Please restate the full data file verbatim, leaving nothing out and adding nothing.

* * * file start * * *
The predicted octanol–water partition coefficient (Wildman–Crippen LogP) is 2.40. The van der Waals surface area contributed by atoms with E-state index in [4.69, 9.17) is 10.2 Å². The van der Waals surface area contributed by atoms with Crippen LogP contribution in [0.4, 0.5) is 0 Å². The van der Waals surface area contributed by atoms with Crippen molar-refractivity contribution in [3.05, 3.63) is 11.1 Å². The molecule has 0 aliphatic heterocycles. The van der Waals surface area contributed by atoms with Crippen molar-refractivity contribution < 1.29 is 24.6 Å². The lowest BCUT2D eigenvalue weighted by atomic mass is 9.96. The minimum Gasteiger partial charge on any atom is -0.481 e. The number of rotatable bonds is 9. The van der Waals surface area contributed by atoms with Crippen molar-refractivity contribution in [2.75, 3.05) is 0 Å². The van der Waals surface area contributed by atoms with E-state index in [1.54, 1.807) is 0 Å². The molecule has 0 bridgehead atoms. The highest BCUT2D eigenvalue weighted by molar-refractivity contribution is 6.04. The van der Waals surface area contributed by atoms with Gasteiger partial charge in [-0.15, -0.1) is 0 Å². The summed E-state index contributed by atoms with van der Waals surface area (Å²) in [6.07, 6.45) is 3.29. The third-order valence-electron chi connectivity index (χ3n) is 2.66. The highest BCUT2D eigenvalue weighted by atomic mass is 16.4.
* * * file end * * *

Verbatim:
The predicted octanol–water partition coefficient (Wildman–Crippen LogP) is 2.40. The van der Waals surface area contributed by atoms with E-state index in [4.69, 9.17) is 10.2 Å². The van der Waals surface area contributed by atoms with Crippen LogP contribution in [0.4, 0.5) is 0 Å². The van der Waals surface area contributed by atoms with Crippen molar-refractivity contribution in [3.05, 3.63) is 11.1 Å². The molecule has 0 aliphatic heterocycles. The van der Waals surface area contributed by atoms with Crippen molar-refractivity contribution < 1.29 is 24.6 Å². The lowest BCUT2D eigenvalue weighted by atomic mass is 9.96. The minimum Gasteiger partial charge on any atom is -0.481 e. The number of rotatable bonds is 9. The van der Waals surface area contributed by atoms with Crippen molar-refractivity contribution in [2.75, 3.05) is 0 Å². The van der Waals surface area contributed by atoms with E-state index in [1.54, 1.807) is 0 Å². The molecule has 0 bridgehead atoms. The highest BCUT2D eigenvalue weighted by molar-refractivity contribution is 6.04. The van der Waals surface area contributed by atoms with Gasteiger partial charge in [-0.15, -0.1) is 0 Å². The summed E-state index contributed by atoms with van der Waals surface area (Å²) in [6.07, 6.45) is 3.29. The third-order valence-electron chi connectivity index (χ3n) is 2.66. The highest BCUT2D eigenvalue weighted by atomic mass is 16.4.